When it comes to divulging construction specs, Bridgestone has really kept the Revo 3’s details under wraps. Why they don’t roll out the hidden technology on their web site is hard to understand in today’s competitive market. Perhaps the Bridgestone web master isn’t tuned into how well this tire performs…and that consumers demand to know what’s under the surface?
Now about the lack of a three peak mountain snowflake (3PMSF) rating for the Bridgestone Dueler A/T Revo 3…Frankly, I’m at a loss to explain this. These are solid winter tires. While earning the 3PMSF designation, which was established by the U.S. Tire Manufacturers Association (USTMA), is a meaningful and reliable indication of snow/ice performance, it may not be the be-all and end-all. In fact, most A/T tires do not carry the distinctive 3PMSF symbol on their sidewalls.
In the case of the Revo 3, what the tire gives up to those with the 3PMSF designation isn’t terribly obvious. Our two winters on the tires were filled with mountain trips to ski resorts, clawing through unplowed Forest Service roads to reach trailheads, and a regular wintery mix of conditions alternating between ice and slush. While not on par with our Outback shod with Michelin X-Ice’s, it’s hard to see where the Bridgestone’s give up ground to the KO2 in winter driving. Test track results from Tire Rack and others have reported similarly strong winter performance by the Bridgestone Dueler A/T Revo 3.
For our usage, the bottom line is that Bridgestone has struck the right balance in an A/T for drivers that want to hit the trail on weekends without feeling like they are paying a price the other five days of the week. With a tread that has proven itself capable in all conditions short of slimy mud, this Dueler should be on the radar of a lot of drivers.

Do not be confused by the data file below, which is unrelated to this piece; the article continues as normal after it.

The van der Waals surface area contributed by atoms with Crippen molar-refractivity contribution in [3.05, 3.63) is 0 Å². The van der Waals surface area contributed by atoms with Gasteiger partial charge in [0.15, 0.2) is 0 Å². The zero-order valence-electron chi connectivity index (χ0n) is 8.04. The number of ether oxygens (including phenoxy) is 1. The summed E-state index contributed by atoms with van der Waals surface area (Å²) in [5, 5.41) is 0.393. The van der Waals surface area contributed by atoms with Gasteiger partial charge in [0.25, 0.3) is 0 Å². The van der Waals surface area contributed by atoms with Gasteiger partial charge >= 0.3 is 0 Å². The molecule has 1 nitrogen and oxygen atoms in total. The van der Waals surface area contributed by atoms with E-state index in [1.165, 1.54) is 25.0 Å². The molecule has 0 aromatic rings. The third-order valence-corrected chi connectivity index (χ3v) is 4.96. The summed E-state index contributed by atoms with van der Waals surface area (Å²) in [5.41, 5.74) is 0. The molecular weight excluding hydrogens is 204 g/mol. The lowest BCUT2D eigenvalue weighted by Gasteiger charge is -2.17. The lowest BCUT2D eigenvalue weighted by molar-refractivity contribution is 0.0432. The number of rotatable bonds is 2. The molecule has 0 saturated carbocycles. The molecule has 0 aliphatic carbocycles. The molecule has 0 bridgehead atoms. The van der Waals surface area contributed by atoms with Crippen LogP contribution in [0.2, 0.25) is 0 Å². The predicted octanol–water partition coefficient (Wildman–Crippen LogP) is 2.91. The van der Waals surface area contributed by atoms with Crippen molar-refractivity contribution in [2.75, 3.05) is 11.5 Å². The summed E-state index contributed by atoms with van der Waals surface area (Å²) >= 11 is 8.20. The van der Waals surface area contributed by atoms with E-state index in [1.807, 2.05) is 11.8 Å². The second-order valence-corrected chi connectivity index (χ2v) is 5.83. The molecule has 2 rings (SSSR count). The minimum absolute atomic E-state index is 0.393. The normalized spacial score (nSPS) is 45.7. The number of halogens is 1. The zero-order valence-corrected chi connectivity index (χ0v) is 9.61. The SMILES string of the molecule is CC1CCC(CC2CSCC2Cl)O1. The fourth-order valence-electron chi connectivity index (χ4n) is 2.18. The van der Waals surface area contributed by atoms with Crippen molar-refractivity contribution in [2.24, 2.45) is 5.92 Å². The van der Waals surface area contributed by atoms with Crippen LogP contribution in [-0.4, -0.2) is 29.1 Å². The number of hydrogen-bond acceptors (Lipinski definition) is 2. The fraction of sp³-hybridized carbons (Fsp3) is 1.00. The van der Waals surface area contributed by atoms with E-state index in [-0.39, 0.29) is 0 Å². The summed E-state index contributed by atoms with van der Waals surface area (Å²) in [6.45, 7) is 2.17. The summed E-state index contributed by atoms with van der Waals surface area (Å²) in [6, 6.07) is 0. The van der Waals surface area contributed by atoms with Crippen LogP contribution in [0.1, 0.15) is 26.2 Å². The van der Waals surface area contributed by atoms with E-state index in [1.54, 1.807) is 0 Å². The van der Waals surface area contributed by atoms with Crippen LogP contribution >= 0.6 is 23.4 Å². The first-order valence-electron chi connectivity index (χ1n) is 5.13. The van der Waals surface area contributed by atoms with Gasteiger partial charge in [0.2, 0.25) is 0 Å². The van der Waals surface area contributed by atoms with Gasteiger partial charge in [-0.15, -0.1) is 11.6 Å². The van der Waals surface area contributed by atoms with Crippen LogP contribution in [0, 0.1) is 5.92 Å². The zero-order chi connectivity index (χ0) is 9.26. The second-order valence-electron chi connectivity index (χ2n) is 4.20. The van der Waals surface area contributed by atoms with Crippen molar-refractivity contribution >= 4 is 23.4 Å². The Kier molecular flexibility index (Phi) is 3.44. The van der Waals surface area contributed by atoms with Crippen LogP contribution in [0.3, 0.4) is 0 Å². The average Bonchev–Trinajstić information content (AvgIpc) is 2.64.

If we had to choose a word for this latest Dueler model we might lean towards “invisible”. This is a tire that drivers can easily ignore throughout the season, and get on with their travels, whether on interstate or backcountry routes. It’s easily forgotten, in the best sense. There is no drama, and the tire doesn’t beg to be noticed or voice its presence.
A very drivable A/T with good driver feedback, the Bridgestone performs well in many off-road conditions. Trails that commonly harbor sidewall-slashing rocks aren’t this tire’s preferred habitat, but it has proven itself effective on slickrock, sand and a mix of other off-pavement surfaces common through the West. And with the enhanced traction control systems in modern SUV’s and pickup’s, a moderately aggressive tire like the new Bridgestone Dueler A/T Revo 3 should be very attractive for many owners.
*Paolo Ferrari is President, CEO, COO and chief-cook-and-bottlewasher of Bridgestone Americas, Inc.
About the Gear Doctor: Dr. Sean Michael has been designing, abusing and testing outdoor gear since the 1980’s, and began reviewing for Off-road.com in 2000. Today, he is Professor of Outdoor Product Design & Development at Utah State University, a product consultant, and a frequent Instructor at Overland Expo. Follow his trips and gear @thegeardoctor on Instagram.
Special Thanks to the team at Big O Tires, Logan, UT, for their generous support and technical assistance with this and other Gear Doctor reviews.